Past Event

A Post-Election Roundtable: What Happens After the Vote?

The question of who will be the next president is about to be settled. Join us for this post-election roundtable discussion to grapple with the urgent question of what the new administration will mean for America and the world. With a depression underway, two wars raging, unresolved racial conflict, and more, what role will the media and public mobilization and participation play in shaping a new agenda?

Jeremy Scahill, author of the award winning book, Blackwater: The Rise of the World’s Most Powerful Mercenary Army; Dedrick Muhammad, Senior Organizer and Research Associate for the Institute for Policy Studies; Tracy Van Slyke, Program Director of The Media Consortium; and James Thindwa, Executive Director of Chicago Jobs with Justice, will offer their thoughts on the aftermath of this historic race for the White House.

This event is free and open to the public. Reservations are required and can be made online, by email at, or by calling 312.422.5580.

More about the panelists

Jeremy Scahill is an American investigative journalist with expertise on a number of global issues, most notably the recent rise of private military companies. He serves as a correspondent for the U.S. radio and TV program Democracy Now! He is also a Puffin Foundation Writing Fellow at The Nation Institute and a frequent contributor to The Nation. He is the author of the bestselling Blackwater: The Rise of the World’s Most Powerful Mercenary Army published by Nation Books.

Dedrick Muhammad is the Senior Organizer and Research Associate for the Institute for Policy Studies. Muhammad’s special area of focus is the domestic racial wealth divide particularly between African-Americans and white Americans. He was a writer for the State of The Dream 2004, 2005, and 2008. He also co-authored with Chuck Collins a chapter in the Inequality Reader. He was the former National Field Director for Reverend Al Sharpton’s National Action Network and was the Coordinator for the Racial Wealth Divide Project of United For A Fair Economy.  He writes regular op-ed pieces found on and has been featured on Democracy Now, BET News, CSPAN, NPR, and many other radio and television shows.

Tracy Van Slyke is the director of The Media Consortium, a new network of the nation’s leading, independent progressive media outlets.  She is the former publisher of In These Times and in 2005 and 2006 she co-authored the landmark articles "Making Connections: Why is the news so bad? What can progressives do to fix it?" and "Welcome to the Media Revolution: How today’s media makers are shaping tomorrow’s news."  Prior to joining In These Times, she was the Communications Director for the National Training and Information Center and worked in Knight Ridder’s Washington D.C. bureau during the 2000 presidential campaign, covering national politics and events. She is also the co-editor of Build the Echo, is on the leadership council for the Progressive Communicator’s Network, and serves on the board of the National Training Information Center.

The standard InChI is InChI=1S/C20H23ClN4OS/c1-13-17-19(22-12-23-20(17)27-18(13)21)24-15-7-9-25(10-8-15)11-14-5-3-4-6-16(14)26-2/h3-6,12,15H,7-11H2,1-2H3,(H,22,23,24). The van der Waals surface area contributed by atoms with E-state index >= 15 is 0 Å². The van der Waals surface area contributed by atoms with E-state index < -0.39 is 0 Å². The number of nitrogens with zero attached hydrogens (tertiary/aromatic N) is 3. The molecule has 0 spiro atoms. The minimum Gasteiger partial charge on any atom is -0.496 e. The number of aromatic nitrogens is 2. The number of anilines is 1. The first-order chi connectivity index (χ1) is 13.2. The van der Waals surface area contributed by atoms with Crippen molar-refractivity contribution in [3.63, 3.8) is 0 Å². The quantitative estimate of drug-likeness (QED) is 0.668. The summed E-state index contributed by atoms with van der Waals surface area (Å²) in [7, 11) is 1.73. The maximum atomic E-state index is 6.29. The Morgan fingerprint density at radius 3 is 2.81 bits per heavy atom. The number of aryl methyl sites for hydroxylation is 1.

James Thindwa is the Executive Director of Chicago Jobs with Justice, a coalition of labor, community, religious, civic, student, and policy organizations whose mission is to safeguard the right of workers to organize and to help build stable and sustainable communities. Recently, Thindwa and others coordinated a Chicago Forum on Zimbabwe, a public meeting on the human rights situation there. Previously, he was a lead organizer with Metro Seniors in Action, a city-wide coalition of organizations that advocate for seniors’ interests, including health care, mass transit, prescription drugs, safety and more. He was also a consumer rights activist with Ohio Citizen Action and Citizen’s Action Coalition of Indiana. Thindwa was a leader in the student anti-apartheid movement in 1970’s and 80’s and is originally from Zimbabwe. His most recent article is "No Jobs Make Mean Streets."  

This event is co-sponsored by The Public Square, The Mansfield Institute for Social Justice and Transformation, Roosevelt University’s Department of Political Science, the Institute for Policy Studies, and In These Times.

This event is part of The Public Square’s "Looking for Democracy in ’08 and Beyond" series, which is designed to launch a conversation about the kind of world we want to build together by creating public forums for discussion of politics in America through art and dialogue.

Reservations are required. For more information, call 312.422.5580.